Look at how clear you can see this inside.
Linebacker Joe Walker has the playside B gap (between the right tackle and right guard).
Defensive tackle Destiny Vaeao (No. 77) has the playside A gap (between the right guard and the center).
Linebacker Najee Goode has the backside A gap (between the center and the left guard).
Defensive tackle Aziz Shittu has the backside B gap (between the left guard and left tackle).
All four players fill up their gaps perfectly. Chris Maragos, who responsible for the backside C gap between the tackle and tight end, fits in and makes the stop near the line of scrimmage after a short gain. That's exactly how you draw it up, and it looked exactly like this for most of the night on Thursday.
One of the players who has stood out to me most since the start of Training Camp is Jaylen Watkins. The veteran has lined up at a number of spots during his time here in Philadelphia, including corner, the slot and now at safety. Every day in practice, the former Florida Gator seems to be breaking on passes and disrupting throws at the catch point, and that's something that carried over to Thursday's game.
On both of these plays, Watkins lined up in man coverage against a tight end, and in both plays he undercut the throw to break it up. In the second play, you can really see how Watkins' experience in the slot helps him. The tight end has a two-way go in the middle of the field, but Watkins, knowing he has safety help over the top, is able to undercut this throw and get the ball on the ground. Like Means, Watkins was also a big factor on special teams (being a primary backup on all four main units). Watkins is really making a strong case to be a key contributor on the 53-man roster.
Another player who has made a lot of headlines this summer is rookie seventh-round pick Jalen Mills, who is trying to win a starting job on the outside. Mills had his share of ups and downs in this game, and this play helped encapsulate what you get in a rookie corner - some good and some bad.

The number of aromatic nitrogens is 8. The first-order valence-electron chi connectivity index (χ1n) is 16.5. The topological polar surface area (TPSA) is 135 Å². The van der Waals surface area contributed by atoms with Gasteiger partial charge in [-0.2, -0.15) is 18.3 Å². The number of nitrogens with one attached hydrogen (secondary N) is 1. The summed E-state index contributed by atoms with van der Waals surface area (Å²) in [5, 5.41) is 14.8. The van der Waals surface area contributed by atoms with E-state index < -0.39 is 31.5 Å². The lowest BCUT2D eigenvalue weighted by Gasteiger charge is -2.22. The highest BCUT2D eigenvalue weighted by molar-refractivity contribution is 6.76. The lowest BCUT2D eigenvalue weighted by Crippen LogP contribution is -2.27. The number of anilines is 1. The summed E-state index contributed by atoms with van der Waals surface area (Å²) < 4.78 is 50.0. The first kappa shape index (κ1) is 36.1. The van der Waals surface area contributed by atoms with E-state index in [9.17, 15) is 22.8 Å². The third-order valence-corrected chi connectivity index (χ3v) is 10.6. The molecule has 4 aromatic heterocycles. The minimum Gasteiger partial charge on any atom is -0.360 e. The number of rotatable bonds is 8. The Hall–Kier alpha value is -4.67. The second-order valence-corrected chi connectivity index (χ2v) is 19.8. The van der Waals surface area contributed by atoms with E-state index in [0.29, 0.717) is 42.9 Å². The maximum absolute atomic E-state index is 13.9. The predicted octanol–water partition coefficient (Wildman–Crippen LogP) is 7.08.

Mills is lined up in press man coverage, and ideally you'd like to see a little more disruption at the line of scrimmage against the receiver in this situation. Instead, Mills misses the jam, but watch how well he recovers. He knows he has safety help over the top, so he plays to his help (coincidence!), undercutting the receiver. Mills runs the route better than his man, and puts himself in a position to make a play on the football, drawing an offensive pass interference penalty. Is Mills a bonafide starter yet? Absolutely not. He still has a lot to learn about what it takes to succeed in the NFL. He has shown great flashes all offseason long, though, and his future sure looks bright here in Philadelphia.
Fran Duffy is the producer of "Eagles Game Plan" which can be seen on Saturdays during the season. Be sure to also check out the "Eagle Eye In The Sky" podcast on the Philadelphia Eagles podcast channel on iTunes. Prior to joining the Eagles in 2011, Duffy was the head video coordinator for the Temple University Football team under former head coach Al Golden. In that role, he spent thousands of hours shooting, logging and assisting with the breakdown of the All-22 film from the team's games, practices and opponents.